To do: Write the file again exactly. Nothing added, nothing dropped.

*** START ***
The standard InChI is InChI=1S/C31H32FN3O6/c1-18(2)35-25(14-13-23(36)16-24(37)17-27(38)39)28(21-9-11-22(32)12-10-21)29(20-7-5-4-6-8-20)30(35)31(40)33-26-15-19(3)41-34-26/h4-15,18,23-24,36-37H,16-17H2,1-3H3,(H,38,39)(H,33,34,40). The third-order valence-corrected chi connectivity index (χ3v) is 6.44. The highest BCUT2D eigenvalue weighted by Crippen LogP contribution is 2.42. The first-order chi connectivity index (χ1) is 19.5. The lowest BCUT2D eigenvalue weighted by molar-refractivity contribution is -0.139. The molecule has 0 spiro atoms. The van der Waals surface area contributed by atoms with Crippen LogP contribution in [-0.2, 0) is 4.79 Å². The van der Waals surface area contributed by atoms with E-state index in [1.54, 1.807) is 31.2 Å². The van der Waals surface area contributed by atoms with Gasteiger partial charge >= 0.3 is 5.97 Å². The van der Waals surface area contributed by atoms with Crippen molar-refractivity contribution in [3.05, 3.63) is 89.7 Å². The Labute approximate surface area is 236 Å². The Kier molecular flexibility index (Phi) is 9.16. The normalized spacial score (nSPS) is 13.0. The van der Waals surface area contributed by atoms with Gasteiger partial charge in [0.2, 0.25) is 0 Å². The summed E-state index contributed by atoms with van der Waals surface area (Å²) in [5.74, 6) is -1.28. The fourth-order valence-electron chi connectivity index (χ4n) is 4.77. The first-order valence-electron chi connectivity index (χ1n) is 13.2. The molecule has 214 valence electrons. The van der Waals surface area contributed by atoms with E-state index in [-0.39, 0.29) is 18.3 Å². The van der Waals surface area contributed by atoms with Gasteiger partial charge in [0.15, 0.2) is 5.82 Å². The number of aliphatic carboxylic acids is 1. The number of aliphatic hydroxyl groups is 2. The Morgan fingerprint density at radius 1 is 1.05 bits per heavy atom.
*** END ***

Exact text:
The standard InChI is InChI=1S/C31H32FN3O6/c1-18(2)35-25(14-13-23(36)16-24(37)17-27(38)39)28(21-9-11-22(32)12-10-21)29(20-7-5-4-6-8-20)30(35)31(40)33-26-15-19(3)41-34-26/h4-15,18,23-24,36-37H,16-17H2,1-3H3,(H,38,39)(H,33,34,40). The third-order valence-corrected chi connectivity index (χ3v) is 6.44. The highest BCUT2D eigenvalue weighted by Crippen LogP contribution is 2.42. The first-order chi connectivity index (χ1) is 19.5. The lowest BCUT2D eigenvalue weighted by molar-refractivity contribution is -0.139. The molecule has 0 spiro atoms. The van der Waals surface area contributed by atoms with Crippen LogP contribution in [-0.2, 0) is 4.79 Å². The van der Waals surface area contributed by atoms with E-state index in [1.54, 1.807) is 31.2 Å². The van der Waals surface area contributed by atoms with Gasteiger partial charge >= 0.3 is 5.97 Å². The van der Waals surface area contributed by atoms with Crippen molar-refractivity contribution in [3.05, 3.63) is 89.7 Å². The Labute approximate surface area is 236 Å². The Kier molecular flexibility index (Phi) is 9.16. The normalized spacial score (nSPS) is 13.0. The van der Waals surface area contributed by atoms with Gasteiger partial charge in [0.2, 0.25) is 0 Å². The summed E-state index contributed by atoms with van der Waals surface area (Å²) in [5.74, 6) is -1.28. The fourth-order valence-electron chi connectivity index (χ4n) is 4.77. The first-order valence-electron chi connectivity index (χ1n) is 13.2. The molecule has 214 valence electrons. The van der Waals surface area contributed by atoms with E-state index in [-0.39, 0.29) is 18.3 Å². The van der Waals surface area contributed by atoms with Gasteiger partial charge in [0.15, 0.2) is 5.82 Å². The number of aliphatic carboxylic acids is 1. The number of aliphatic hydroxyl groups is 2. The Morgan fingerprint density at radius 1 is 1.05 bits per heavy atom.